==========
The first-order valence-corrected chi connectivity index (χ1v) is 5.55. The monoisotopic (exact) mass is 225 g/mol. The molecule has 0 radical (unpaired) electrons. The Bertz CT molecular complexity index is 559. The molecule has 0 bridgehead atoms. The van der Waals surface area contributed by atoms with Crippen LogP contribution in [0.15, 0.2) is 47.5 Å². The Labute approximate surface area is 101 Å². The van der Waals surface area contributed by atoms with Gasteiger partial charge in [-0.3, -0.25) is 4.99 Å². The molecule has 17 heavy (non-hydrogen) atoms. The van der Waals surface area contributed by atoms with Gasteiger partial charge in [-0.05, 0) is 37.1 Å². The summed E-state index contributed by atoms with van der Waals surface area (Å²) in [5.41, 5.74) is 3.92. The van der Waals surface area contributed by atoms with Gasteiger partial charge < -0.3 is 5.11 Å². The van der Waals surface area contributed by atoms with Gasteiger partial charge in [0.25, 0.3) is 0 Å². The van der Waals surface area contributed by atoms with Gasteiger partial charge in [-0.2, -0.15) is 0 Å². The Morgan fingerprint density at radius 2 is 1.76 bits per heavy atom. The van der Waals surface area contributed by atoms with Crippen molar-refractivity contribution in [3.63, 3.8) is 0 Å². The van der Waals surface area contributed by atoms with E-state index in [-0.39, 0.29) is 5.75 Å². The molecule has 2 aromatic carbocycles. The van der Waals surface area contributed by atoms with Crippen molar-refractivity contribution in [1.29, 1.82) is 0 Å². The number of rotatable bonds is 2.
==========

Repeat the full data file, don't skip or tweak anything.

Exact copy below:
The first-order valence-corrected chi connectivity index (χ1v) is 5.55. The monoisotopic (exact) mass is 225 g/mol. The molecule has 0 radical (unpaired) electrons. The Bertz CT molecular complexity index is 559. The molecule has 0 bridgehead atoms. The van der Waals surface area contributed by atoms with Crippen LogP contribution in [0.15, 0.2) is 47.5 Å². The Labute approximate surface area is 101 Å². The van der Waals surface area contributed by atoms with Gasteiger partial charge in [-0.3, -0.25) is 4.99 Å². The molecule has 17 heavy (non-hydrogen) atoms. The van der Waals surface area contributed by atoms with Gasteiger partial charge in [-0.05, 0) is 37.1 Å². The summed E-state index contributed by atoms with van der Waals surface area (Å²) in [5.41, 5.74) is 3.92. The van der Waals surface area contributed by atoms with Gasteiger partial charge < -0.3 is 5.11 Å². The van der Waals surface area contributed by atoms with Gasteiger partial charge in [0.25, 0.3) is 0 Å². The van der Waals surface area contributed by atoms with Gasteiger partial charge in [-0.2, -0.15) is 0 Å². The Morgan fingerprint density at radius 2 is 1.76 bits per heavy atom. The van der Waals surface area contributed by atoms with Crippen molar-refractivity contribution in [3.63, 3.8) is 0 Å². The van der Waals surface area contributed by atoms with E-state index in [-0.39, 0.29) is 5.75 Å². The molecule has 2 aromatic carbocycles. The van der Waals surface area contributed by atoms with Crippen molar-refractivity contribution in [1.29, 1.82) is 0 Å². The number of rotatable bonds is 2.